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Critical Care |

Severe Sepsis and ICU Delirium: Risk Associated With Serotonergic Reuptake Inhibitors FREE TO VIEW

Benjamin Mulloy; Steven Simpson
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Pulmonary and Critical Care, University of Kansas, Kansas City, KS


Chest. 2014;146(4_MeetingAbstracts):239A. doi:10.1378/chest.1989337
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Abstract

SESSION TITLE: Sepsis & Septic Shock

SESSION TYPE: Original Investigation Slide

PRESENTED ON: Sunday, October 26, 2014 at 04:30 PM - 05:30 PM

PURPOSE: Delirium is common among patients suffering from severe sepsis in the Medical Intensive Care Unit (MICU). The neuro-inflammation associated with sepsis may be related to the influx of cytokines across the blood brain barrier, a TNFα/Glial Cell mediated inflammatory cascade, and resultant disruption in neurotransmission. Psychoactive medications are known to influence the severity of symptoms through several different mechanisms. The downstream effects of serotonin reuptake inhibition are numerous, creating subtle alterations in neural network communication. It is unknown if such alterations will render one more susceptible to delirium. AIM: To determine whether critically ill patients suffering from severe sepsis have an increased incidence of delirium, if undergoing serotonin reuptake inhibitor therapy.

METHODS: A retrospective cohort analysis of data from patients admitted to the MICU for severe sepsis between 3/07 and 12/12. Medical records were reviewed for clinical, medication, and hemodynamic variables. The KU Delirium Assessment Tool (KU-DAT) was used to determine the incidence of delirium. Our group previously has shown the accuracy and validity of the KU-DAT to be commensurate to the CAM-ICU.

RESULTS: Our study identified 4,479 critically ill patients who met standard criteria for severe sepsis. Of those identified, 1,395 patients (31%) were being treated with SSRIs. 395 patients (9%) were receiving SNRIs and 2,855 patients (64%) were under no SSRI or SNRI therapy. Clinical Delirium developed in 29.2% patients who were not on SSRI or SNRI therapy. Active SSRI use was associated with a 35.6% incidence of Delirium (RR, 1.22; CI, 1.114 - 1.335; p < 0.05) and SNRI therapy was associated with a 34.2% incidence (RR, 1.17; CI, 1.009 - 1.357; p < 0.05). Further analysis of the individual psychotropics included in our study revealed varying individual risk. Higher incidence of delirium was seen in patients taking Citalopram (35.9%; RR, 1.17; CI, 1.009-1.357; p < 0.05), Sertraline (39.2%; RR, 1.34; CI, 1.172-1.536; p < 0.05) and Duloxetine (36.8%; RR, 1.26; CI, 1.050-1.152; p < 0.05).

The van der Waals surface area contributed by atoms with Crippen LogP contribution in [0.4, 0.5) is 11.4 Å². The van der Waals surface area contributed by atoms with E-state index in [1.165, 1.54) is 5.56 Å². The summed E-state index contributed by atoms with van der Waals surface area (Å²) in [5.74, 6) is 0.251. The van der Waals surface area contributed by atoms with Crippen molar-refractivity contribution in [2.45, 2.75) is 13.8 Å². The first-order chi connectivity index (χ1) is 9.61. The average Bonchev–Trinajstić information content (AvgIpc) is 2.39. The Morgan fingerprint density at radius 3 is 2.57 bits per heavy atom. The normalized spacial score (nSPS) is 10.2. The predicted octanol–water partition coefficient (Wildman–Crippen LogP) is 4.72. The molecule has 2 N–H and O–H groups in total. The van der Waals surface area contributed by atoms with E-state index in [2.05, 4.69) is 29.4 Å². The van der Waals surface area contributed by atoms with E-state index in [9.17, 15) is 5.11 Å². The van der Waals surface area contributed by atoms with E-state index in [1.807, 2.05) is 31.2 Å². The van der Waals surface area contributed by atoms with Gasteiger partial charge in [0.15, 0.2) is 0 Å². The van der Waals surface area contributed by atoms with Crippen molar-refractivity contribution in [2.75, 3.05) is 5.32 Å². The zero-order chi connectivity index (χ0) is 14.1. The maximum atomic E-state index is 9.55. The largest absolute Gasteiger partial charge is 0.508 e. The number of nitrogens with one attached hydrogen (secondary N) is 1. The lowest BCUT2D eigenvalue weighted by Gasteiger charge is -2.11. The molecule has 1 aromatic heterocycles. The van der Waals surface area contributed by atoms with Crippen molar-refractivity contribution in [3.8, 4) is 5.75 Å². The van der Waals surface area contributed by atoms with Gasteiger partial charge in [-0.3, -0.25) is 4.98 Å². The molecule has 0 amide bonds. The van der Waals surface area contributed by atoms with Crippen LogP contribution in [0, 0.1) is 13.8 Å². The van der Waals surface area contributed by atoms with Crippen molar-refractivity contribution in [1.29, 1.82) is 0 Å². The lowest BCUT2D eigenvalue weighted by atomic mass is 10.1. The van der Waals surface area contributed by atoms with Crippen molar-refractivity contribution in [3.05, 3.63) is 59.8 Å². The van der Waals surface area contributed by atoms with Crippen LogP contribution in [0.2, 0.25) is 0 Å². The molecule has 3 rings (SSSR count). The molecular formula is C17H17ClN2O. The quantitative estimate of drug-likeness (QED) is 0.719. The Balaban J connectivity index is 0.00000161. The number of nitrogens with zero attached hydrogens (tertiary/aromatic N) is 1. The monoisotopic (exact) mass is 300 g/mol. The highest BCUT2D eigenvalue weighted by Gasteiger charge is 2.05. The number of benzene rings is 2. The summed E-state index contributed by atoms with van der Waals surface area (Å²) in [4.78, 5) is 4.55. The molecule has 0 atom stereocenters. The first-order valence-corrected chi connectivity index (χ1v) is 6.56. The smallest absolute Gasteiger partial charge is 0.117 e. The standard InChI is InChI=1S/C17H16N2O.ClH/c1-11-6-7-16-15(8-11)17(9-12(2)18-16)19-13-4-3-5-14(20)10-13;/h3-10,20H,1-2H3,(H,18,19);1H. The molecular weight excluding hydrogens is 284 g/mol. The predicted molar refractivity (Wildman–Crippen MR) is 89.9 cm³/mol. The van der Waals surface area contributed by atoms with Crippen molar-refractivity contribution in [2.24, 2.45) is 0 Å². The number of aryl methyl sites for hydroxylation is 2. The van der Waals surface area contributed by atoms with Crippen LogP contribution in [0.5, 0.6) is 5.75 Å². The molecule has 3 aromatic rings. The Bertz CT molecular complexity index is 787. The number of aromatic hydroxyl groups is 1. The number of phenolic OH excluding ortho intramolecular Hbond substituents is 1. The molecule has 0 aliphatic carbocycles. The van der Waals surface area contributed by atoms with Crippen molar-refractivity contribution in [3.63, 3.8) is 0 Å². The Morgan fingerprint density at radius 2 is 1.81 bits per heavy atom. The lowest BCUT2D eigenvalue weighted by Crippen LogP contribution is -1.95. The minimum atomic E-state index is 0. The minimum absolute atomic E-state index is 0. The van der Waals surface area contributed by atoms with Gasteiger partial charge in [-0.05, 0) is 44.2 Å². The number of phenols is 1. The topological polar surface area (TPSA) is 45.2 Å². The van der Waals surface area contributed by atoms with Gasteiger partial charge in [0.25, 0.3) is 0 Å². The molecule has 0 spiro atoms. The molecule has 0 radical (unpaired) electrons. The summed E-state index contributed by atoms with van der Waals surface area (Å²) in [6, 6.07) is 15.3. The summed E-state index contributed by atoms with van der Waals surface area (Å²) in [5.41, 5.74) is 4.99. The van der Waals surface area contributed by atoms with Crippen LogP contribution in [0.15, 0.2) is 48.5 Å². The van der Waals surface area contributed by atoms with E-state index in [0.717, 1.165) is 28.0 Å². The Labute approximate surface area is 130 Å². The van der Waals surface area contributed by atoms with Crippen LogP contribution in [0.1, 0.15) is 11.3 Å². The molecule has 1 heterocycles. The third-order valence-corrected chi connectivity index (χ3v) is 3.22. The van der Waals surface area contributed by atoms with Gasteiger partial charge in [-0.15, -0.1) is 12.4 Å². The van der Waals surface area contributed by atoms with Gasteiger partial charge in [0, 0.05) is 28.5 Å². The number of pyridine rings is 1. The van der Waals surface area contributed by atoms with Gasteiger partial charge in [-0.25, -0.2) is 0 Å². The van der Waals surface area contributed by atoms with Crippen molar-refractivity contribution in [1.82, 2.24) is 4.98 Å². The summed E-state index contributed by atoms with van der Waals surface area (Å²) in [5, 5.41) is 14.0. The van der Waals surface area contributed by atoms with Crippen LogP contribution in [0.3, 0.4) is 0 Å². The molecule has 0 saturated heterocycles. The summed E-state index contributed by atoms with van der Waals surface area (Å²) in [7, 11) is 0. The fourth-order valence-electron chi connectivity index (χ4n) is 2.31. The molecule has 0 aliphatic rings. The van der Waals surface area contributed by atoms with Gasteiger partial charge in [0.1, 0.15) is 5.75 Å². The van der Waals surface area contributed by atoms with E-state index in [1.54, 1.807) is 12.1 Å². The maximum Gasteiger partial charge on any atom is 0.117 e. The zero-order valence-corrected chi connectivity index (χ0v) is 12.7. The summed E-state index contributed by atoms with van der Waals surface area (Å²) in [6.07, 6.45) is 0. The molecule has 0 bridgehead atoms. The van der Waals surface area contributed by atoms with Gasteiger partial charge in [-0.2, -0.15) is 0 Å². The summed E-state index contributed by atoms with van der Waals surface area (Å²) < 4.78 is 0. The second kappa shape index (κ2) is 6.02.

CONCLUSIONS: In critically ill patients suffering from severe sepsis, the use of psychotropics with serotonin reuptake inhibition is associated with an increased risk of Delirium.

CLINICAL IMPLICATIONS: SSRIs/SNRIs may alter a patients’ intrinsic CNS resiliency to the neuro-inflammatory stress experienced during severe sepsis; discontinuation of SSRIs in septic patients should be studied.

DISCLOSURE: The following authors have nothing to disclose: Benjamin Mulloy, Steven Simpson

No Product/Research Disclosure Information


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